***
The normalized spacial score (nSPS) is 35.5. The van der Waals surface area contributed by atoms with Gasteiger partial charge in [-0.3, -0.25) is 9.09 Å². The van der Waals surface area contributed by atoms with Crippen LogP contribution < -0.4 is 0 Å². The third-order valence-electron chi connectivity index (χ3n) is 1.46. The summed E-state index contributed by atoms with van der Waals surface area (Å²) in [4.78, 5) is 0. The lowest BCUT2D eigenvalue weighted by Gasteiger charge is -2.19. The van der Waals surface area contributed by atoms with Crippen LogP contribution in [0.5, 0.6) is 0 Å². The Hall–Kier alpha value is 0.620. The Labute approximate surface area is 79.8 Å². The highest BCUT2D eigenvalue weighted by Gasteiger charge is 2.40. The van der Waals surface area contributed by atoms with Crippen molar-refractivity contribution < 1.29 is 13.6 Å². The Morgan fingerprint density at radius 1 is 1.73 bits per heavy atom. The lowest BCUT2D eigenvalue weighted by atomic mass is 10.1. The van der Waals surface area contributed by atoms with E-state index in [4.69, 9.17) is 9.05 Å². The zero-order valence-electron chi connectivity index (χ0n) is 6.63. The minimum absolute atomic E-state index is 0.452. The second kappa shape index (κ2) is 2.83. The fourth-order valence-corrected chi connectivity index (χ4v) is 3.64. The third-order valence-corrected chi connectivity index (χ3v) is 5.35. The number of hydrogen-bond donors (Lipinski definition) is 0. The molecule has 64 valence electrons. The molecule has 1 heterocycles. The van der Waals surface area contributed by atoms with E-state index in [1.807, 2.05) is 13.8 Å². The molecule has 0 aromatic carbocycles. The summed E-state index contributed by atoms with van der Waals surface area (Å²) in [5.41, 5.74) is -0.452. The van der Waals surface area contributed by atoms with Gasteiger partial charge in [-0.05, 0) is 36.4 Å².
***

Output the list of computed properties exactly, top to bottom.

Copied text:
The normalized spacial score (nSPS) is 35.5. The van der Waals surface area contributed by atoms with Gasteiger partial charge in [-0.3, -0.25) is 9.09 Å². The van der Waals surface area contributed by atoms with Crippen LogP contribution < -0.4 is 0 Å². The third-order valence-electron chi connectivity index (χ3n) is 1.46. The summed E-state index contributed by atoms with van der Waals surface area (Å²) in [4.78, 5) is 0. The lowest BCUT2D eigenvalue weighted by Gasteiger charge is -2.19. The van der Waals surface area contributed by atoms with Crippen LogP contribution in [0.5, 0.6) is 0 Å². The Hall–Kier alpha value is 0.620. The Labute approximate surface area is 79.8 Å². The highest BCUT2D eigenvalue weighted by Gasteiger charge is 2.40. The van der Waals surface area contributed by atoms with Crippen molar-refractivity contribution < 1.29 is 13.6 Å². The Morgan fingerprint density at radius 1 is 1.73 bits per heavy atom. The lowest BCUT2D eigenvalue weighted by atomic mass is 10.1. The van der Waals surface area contributed by atoms with E-state index in [4.69, 9.17) is 9.05 Å². The zero-order valence-electron chi connectivity index (χ0n) is 6.63. The minimum absolute atomic E-state index is 0.452. The second kappa shape index (κ2) is 2.83. The fourth-order valence-corrected chi connectivity index (χ4v) is 3.64. The third-order valence-corrected chi connectivity index (χ3v) is 5.35. The number of hydrogen-bond donors (Lipinski definition) is 0. The molecule has 64 valence electrons. The molecule has 1 heterocycles. The van der Waals surface area contributed by atoms with E-state index in [1.807, 2.05) is 13.8 Å². The molecule has 0 aromatic carbocycles. The summed E-state index contributed by atoms with van der Waals surface area (Å²) in [5.41, 5.74) is -0.452. The van der Waals surface area contributed by atoms with Gasteiger partial charge in [-0.05, 0) is 36.4 Å².